Oakes said Kelly had time to make a change if she wanted. ‘‘Everything was handled properly by meet officials according to the rules,” she said.
    However, for many in the Muslim community, barring Kelly from the meet because of the colors of her unitard was the wrong decision.
    ‘‘The people who made this decision were very insensitive,” said Rashid Makhdoom, a spokesman for the Montgomery County Muslim Council, a nonprofit dedicated to promoting Muslim interests and involvement in the county. ‘‘I think there should be some sensitivity training. There is some feeling that there might be some kind of race [discrimination] involved.”
    Harrison said training to make employees aware of cultural and religious differences is already required for school system employees; however, Meyers and other athletic officials are not considered MCPS employees.
    One MCPS employee who was criticized for the decision was meet director Tom Rogers, a track and field coach at Walter Johnson High School in Bethesda. Rogers was blamed by some for upholding the decision not to let Kelly participate.
    ‘‘There has been an enormous barrage of angry and even threatening letters,” Harrison said.
    But it was never Rogers’ role to say who was allowed to compete, she said.
    ‘‘His role was as an administrator, to take care of the business aspects,” Harrison said.
    Rogers was in charge of making sure the track and equipment was ready, sending out the invitations and hiring the officials, among other duties.
    Makhdoom believes an exception could have been made for Kelly.
    ‘‘She has sacrificed quite a bit of her religious beliefs and compromised to participate,” he said.
    ‘‘Our religious beliefs are such that women, especially, are not supposed to show the body. I would call it a compromise,” he said of the garment Kelly wore. While it covered her skin, it was still tighter than clothes traditional Muslim women wear, he said.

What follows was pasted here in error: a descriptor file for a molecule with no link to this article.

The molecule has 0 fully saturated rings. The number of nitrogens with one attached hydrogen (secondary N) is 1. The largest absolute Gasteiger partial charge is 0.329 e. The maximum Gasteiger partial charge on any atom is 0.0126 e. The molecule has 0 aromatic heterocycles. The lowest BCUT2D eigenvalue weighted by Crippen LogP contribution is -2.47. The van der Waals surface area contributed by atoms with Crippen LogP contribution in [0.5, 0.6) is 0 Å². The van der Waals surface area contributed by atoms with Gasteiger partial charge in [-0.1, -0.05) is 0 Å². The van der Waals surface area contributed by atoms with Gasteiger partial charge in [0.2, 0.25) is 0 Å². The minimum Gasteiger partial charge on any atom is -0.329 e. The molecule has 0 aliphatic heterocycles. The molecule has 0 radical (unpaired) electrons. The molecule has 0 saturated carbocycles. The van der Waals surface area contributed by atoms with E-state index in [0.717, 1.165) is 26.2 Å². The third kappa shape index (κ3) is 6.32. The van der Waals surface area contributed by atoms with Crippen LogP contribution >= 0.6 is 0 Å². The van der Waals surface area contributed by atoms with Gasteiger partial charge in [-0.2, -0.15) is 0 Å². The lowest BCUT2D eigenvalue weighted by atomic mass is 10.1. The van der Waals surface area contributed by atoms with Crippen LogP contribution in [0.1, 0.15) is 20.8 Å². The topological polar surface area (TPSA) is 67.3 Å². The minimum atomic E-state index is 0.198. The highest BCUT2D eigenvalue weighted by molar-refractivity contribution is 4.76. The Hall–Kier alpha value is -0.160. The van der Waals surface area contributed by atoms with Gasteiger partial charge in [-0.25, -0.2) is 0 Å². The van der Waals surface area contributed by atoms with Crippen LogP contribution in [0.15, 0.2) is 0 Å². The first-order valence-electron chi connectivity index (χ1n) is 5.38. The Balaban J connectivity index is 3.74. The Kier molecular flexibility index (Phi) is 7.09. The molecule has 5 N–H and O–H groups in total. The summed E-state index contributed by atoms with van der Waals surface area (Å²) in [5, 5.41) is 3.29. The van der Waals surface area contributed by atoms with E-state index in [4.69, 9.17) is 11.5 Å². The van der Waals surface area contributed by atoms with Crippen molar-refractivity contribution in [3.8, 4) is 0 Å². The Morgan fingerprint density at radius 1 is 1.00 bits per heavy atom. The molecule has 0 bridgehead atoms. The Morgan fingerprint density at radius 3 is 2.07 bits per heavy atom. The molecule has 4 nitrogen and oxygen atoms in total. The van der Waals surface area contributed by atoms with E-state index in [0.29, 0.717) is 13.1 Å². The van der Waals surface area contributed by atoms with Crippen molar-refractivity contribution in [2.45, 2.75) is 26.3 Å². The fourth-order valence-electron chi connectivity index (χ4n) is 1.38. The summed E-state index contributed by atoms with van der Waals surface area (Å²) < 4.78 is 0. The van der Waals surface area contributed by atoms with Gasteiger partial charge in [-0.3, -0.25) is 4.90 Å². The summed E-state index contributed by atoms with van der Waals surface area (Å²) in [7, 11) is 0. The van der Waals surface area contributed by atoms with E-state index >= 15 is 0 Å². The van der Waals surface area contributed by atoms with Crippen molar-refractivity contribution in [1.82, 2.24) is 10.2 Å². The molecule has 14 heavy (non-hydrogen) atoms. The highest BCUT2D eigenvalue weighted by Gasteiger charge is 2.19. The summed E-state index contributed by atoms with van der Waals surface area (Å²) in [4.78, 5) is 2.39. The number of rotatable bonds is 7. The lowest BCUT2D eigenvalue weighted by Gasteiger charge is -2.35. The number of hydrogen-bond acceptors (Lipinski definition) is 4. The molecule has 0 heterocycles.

The perception that Kelly was singled out for her religion is damaging for community relations between Muslims and others, he said.
    In years past, several runners have competed in the Montgomery Invitational wearing head coverings, including Shakira Raheem, who competed for Albert Einstein High School before graduating in 2007, and Fatima Abbas, who ran for Rogers at Walter Johnson before graduating in 1999.
    ‘‘The head covering itself was never a violation,” Rogers said. ‘‘Fatima ran with a hejab for four years, and she never had any problems.”
    He said there was another athlete, a boys hurdler from James Robinson High School in Virginia, who was not allowed to compete at the Montgomery Invitational this month because of uniform violations similar to Kelly’s.
    ‘‘The torso of [Kelly’s] undergarment was multicolored, which was the same problem that the kid from Robinson had,” Rogers said. ‘‘The implication was religious discrimination, but that was absolutely not the case. It is a very one-sided view that has been out there and that has been hurtful.”

    Maryland Community Newspapers Online
    http://www.gazette.net/stories/013008/montnew64001_32378.shtml

    Comment by franflipp — February 3, 2008 @ 8:19 pm

  4. “I will keep you posted as MAS Freedom becomes involved in this case insha’Allah. We will honor the commitment of this young sister with a commitment to defend her right to practice her faith and compete at the same time.”

    I am respectfully inquiring about any developments in this case ….

    Comment by franflipp — February 11, 2008 @ 12:18 am